Let me start with the obvious: I love elections. I love nearly everything about them. I love the buzz of energy at a GOTV staging location, a perfectly cut walk list and a well-designed lit piece. I love the sense of patriotism that they invoke; for a few brief, shining moments our entire country is engaged in a national conversation about what we want it to mean to be American. I love empowering people and helping them believe they have a true stake in our democracy. I love that no matter how much money gets spent and how far, for better and worse, we have strayed from the electoral vision of our founding fathers, it can still come down to neighbors talking to neighbors. As much as I make fun of candidates, a good one can inspire an earnestness in people that is long since dormant in most adults.
And of course, there are election people. I love the people. If you made a pie chart of everyone new who has impacted my heart post-college, the non-campaign-person sliver would be infinitesimal. Campaign people are the funniest people in the world. They are among the most determined and the most loyal. I love our shared commitment, our intensity, and our dichotomy of cynicism and belief that we can make the world a better place. My colleagues make me love-to-hate even the least desirable aspects of election work: the hours, the stress, the peripatetic lifestyle. I have on more than one occasion been moved to tears just thinking about how lucky I am to have these people and this industry in my life.
With all that said: I. hate. this. election.
At first I thought it was just me. I love the work/life balance afforded me by doing electoral work at a non-profit, but I miss being out in field desperately. I miss the pace, the sense of urgency, and of course the people. Campaigns have become such a part of my identity that being removed from them pains me. The fact that this election season is going forward without me is damaging to my sense of pride. I feel like all my friends are hanging out without me. There's a reason this blog is called CampaignSick; I am homesick for campaigns.
But it turns out it's not just me. My friends, be they in the field, at consulting firms, or at independent politically oriented organizations are by and large finding this election joyless. When voters tell us they are sick of talking about the election, for the first time ever our reaction is "you're tellin' me."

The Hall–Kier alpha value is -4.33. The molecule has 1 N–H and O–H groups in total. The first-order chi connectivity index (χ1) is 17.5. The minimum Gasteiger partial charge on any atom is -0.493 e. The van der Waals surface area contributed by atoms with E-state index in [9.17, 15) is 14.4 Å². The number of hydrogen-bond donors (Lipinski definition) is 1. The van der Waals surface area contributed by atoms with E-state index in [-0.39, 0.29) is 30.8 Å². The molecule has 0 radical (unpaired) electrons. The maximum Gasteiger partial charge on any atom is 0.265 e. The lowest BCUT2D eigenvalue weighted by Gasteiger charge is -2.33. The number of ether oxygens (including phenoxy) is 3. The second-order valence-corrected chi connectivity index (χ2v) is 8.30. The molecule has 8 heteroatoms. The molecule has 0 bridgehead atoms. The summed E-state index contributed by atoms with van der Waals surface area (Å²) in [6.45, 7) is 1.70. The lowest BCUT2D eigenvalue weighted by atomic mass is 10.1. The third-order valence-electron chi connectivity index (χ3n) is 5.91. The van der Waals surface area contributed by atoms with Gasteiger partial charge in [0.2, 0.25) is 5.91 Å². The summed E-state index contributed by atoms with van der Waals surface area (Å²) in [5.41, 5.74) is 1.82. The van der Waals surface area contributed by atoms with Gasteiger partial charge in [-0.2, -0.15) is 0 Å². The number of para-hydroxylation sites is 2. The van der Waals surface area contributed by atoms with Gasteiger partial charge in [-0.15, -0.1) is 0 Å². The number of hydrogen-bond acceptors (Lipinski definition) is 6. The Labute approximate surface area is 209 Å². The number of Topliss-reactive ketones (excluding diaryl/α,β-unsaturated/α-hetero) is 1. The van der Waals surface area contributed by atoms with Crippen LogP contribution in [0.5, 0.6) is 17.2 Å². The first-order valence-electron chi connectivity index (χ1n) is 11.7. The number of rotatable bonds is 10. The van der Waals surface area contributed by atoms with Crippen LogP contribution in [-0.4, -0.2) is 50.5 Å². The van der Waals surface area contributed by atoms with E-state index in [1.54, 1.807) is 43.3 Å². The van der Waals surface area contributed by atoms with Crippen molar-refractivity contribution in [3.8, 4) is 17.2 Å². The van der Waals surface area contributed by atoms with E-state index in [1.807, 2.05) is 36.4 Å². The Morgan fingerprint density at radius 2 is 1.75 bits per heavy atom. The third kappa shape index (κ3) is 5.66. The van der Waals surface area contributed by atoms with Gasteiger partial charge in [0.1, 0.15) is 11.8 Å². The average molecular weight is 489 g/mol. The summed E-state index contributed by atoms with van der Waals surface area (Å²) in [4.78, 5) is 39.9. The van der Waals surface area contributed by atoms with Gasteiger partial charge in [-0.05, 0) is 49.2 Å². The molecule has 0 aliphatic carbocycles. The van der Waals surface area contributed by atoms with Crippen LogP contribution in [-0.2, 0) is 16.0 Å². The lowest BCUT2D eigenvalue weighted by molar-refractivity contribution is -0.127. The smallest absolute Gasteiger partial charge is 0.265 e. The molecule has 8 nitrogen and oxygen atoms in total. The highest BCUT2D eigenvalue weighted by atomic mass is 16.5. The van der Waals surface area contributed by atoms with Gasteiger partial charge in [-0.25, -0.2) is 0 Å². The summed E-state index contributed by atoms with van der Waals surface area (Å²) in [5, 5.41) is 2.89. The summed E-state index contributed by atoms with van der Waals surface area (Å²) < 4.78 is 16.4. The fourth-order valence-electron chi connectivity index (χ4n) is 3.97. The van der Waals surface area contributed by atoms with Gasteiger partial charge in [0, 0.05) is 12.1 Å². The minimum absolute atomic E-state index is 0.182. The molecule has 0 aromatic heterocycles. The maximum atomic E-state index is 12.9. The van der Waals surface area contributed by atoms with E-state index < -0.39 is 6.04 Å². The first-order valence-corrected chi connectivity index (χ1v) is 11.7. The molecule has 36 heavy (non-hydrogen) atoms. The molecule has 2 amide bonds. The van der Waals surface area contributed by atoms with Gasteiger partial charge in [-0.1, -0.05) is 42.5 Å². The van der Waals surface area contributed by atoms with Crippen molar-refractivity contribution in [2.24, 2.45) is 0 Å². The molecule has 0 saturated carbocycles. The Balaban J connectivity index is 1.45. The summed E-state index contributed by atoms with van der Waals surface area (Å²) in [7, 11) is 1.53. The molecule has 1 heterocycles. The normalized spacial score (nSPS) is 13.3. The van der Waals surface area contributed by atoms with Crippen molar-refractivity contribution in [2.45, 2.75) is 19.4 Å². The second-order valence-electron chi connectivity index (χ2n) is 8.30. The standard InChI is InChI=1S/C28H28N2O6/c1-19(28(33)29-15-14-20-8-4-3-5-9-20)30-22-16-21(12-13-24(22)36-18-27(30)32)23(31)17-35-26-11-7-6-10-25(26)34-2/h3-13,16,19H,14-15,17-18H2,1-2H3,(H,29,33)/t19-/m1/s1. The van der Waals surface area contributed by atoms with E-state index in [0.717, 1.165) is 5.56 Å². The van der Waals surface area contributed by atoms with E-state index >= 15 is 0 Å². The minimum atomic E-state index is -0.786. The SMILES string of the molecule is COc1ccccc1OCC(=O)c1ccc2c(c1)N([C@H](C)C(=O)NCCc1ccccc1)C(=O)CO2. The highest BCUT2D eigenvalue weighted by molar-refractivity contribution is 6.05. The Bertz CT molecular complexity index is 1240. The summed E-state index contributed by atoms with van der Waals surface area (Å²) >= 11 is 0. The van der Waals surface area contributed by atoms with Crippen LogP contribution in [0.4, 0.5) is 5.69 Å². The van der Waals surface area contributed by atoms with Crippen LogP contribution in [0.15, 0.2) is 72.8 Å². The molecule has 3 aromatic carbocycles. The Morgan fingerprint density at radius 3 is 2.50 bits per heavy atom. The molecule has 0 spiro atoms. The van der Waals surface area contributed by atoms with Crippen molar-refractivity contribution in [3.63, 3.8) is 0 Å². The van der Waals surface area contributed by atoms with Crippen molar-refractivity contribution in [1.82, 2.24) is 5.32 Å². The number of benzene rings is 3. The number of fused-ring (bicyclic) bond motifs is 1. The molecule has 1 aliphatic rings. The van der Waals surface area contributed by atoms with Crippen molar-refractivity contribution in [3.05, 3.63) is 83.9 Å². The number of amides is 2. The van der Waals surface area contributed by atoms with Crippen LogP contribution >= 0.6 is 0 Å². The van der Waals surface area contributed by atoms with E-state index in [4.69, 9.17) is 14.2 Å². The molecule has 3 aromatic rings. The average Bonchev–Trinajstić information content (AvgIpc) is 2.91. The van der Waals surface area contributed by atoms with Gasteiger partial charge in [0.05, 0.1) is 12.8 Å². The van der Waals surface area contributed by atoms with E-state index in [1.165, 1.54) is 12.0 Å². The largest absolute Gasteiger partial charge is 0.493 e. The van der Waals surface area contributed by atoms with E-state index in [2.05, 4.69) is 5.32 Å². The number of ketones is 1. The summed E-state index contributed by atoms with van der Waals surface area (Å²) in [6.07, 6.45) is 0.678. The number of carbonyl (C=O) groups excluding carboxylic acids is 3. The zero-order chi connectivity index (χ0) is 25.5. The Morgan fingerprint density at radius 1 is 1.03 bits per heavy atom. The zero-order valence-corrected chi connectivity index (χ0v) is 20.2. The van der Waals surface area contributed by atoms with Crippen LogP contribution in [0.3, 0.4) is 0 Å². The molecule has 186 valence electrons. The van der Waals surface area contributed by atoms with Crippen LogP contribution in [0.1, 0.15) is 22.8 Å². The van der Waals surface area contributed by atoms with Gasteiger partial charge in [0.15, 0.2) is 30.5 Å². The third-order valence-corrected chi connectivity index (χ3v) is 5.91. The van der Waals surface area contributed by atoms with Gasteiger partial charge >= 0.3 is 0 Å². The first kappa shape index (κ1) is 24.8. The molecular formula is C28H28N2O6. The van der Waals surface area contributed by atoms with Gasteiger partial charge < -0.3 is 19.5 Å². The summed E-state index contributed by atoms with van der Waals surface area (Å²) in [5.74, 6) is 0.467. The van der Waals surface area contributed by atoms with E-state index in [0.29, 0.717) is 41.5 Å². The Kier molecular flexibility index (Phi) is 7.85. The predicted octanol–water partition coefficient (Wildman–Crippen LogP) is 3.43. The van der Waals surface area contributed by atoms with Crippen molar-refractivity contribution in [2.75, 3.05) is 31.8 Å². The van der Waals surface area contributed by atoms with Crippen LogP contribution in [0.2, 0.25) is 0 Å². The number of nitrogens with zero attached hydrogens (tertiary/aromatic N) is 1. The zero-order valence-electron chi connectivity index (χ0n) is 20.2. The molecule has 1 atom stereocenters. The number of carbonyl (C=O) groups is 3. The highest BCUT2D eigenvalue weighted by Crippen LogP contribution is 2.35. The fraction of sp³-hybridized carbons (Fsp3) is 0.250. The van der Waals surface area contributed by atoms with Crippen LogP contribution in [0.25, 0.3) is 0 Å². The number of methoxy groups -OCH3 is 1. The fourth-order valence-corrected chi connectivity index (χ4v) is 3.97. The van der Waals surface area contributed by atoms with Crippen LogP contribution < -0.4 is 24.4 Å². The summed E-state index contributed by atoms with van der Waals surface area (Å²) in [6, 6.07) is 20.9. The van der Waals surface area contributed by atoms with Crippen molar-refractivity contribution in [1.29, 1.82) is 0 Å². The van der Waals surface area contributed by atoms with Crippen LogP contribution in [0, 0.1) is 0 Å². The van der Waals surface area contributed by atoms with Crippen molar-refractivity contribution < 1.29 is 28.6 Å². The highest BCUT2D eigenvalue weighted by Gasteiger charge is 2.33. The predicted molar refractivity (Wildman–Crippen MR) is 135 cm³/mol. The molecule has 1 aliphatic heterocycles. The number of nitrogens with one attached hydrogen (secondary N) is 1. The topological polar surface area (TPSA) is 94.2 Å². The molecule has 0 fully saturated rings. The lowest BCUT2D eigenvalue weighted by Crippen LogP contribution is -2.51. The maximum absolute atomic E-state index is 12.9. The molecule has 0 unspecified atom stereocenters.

Pundits and anti-Hillary stalwarts will point to an "enthusiasm gap," but I don't think that's it or at least not entirely. I will say the lies and stereotypes originally invented by the right and gleefully propagated by performative progressives during the primary have not helped matters. With friends like these as they say. A lot of ire was expended unnecessarily on the part of Clinton and Sanders supporters alike before we even got to the main event. Still, the party went through a fairly contentious primary in 2008 and went on to wage a general election campaign that was quite literally defined by hope and enthusiasm. This...is not that.
Of course Clinton is not as charismatic as her husband or as Obama, at least not in the same way, but I don't think that's it either. She is, after all the most qualified candidate ever to run for the office and, oh yeah the first woman to get this far in the process.
Remember the good old days when Mitt Romney seemed racist? When we couldn't believe anyone would re-elect George W Bush? Those days are well behind us. The Republican party's nomination of Donald Trump, a man who looks and behaves like a villainaire in a 90's movie, whose campaign and persona are sexist, racist, xeno and islamaphobic and an affront to our national values, has changed the very nature of the conversation. With Clinton as our nominee, misogyny was to be anticipated but this is a whole 'nother level. And bear in mind I started writing this post before this weekend's "groping" tape was released. It is common for Democrats to accuse the Republican nominee of not understanding the lives of racial and religious minorities, but rarely has he so intentionally and gleefully insulted them.
Clinton has not had the opportunity to show off her policy prowess because she is too busy saying, we are all too busy saying, "Can you believe this guy?" The prospect of a John McCain or Mitt Romney presidency had me disappointed, anxious, worried about my rights, but never flat-out terrified for the very fabric of society. Donald Trump has created a state of national emergency such that even for Hillary's ardent admirers, and I count myself among them, the conversation is not about electing this extraordinarily qualified glass-ceiling-shattering woman, nor empowering would-be voters in the act of doing so, it's about stopping Donald Trump. There is no room for electoral joy here, only fear.
Brian Beutler sums it up in a piece titled "There is Only One Message for Voters to Send In This Election"
Do you want children growing up in a country where white supremacy has been re-normalized? Where misogyny doesn’t disqualify men for high office? Where erratic ignorance is placed in the running for the world’s highest award? Or would you rather send a message that if a major party nominates a fascist to be president of the United States—someone whose very character threatens national and global stability—the overwhelming majority of the country will flock to the candidate standing between him and the White House, and he will be left with the
Look, I get that of all the things threatened by Donald Trump's nomination, the relative fun-ness of our careers ranks very low on the list, but there is a dark, palpable shadow over this election season and I've been trying to figure out why. I think it's going to be up to us to find the joy over these last 30 days. So if you have something fun, inspiring, or exciting submit it! Let's Make Elections Great Again!
Campaign Love and Mine,